Features that distinguish C. marginata from other right whales include a small and strongly hooked dorsal fin 25–30% of body length forward from the tip of the flukes, and two throat grooves.
The color is dark gray or black on the back, shading to paler on the belly. The inside of the mouth and tongue are ivory colored, as is the gum at the base of the baleen. The baleen is long and narrow, with very fine bristles, and it is creamy white in color except for the margin, which varies from brown to black. Each side of the jaw has 213 to 230 baleen plates, which measure up to 33 in (840–850 mm). The area of the filtering apparatus is relatively large for the body size.
The skeleton and skull are different from those of all other cetaceans. Caperea marginata has the most ribs (34–36) and the least number of vertebrae (40–44) of any cetacean. The ribs, wide and flat, become more so posteriorly, presumably to protect internal organs, and they extend farther aft than those of any other genera, leaving only two ribless vertebrae anterior to the tail. The seven cervical vertebrae are all fused.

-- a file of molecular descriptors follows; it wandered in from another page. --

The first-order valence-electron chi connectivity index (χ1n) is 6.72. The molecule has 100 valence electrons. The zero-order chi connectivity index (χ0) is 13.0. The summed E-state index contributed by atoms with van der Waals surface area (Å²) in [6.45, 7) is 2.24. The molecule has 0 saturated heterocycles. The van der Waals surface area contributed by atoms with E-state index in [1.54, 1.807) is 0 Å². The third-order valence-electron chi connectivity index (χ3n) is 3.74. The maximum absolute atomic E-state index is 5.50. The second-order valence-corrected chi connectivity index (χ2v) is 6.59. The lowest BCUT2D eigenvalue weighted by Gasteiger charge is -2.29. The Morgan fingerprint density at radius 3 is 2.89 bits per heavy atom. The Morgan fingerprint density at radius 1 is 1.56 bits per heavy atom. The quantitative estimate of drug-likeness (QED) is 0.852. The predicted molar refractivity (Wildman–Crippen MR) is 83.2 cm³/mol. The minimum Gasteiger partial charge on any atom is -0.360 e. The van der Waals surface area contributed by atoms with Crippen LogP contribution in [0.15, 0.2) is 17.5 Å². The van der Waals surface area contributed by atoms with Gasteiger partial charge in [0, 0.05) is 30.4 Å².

C. marginata can easily be confused with the minke whale (Balaenoptera acutorostrata) when seen from the rear.
The pygmy right whale appears to inhabit the Southern Hemisphere between latitudes 31° and 52°, in both coastal and pelagic waters of the Atlantic, Pacific, and Indian Oceans. More sightings—more than one-third of the total—have taken place off the coast of southeastern Australia, primarily off Tasmania, than anywhere else. Sightings and strandings have also occurred in South Africa, southern South America, New Zealand, The Falkland Islands, the Crozet Islands, and the south Atlantic Ocean.
Caperea marginata inhabits temperate and sub-antarctic waters in coastal and pelagic zones, between the 5° and 20° isotherms.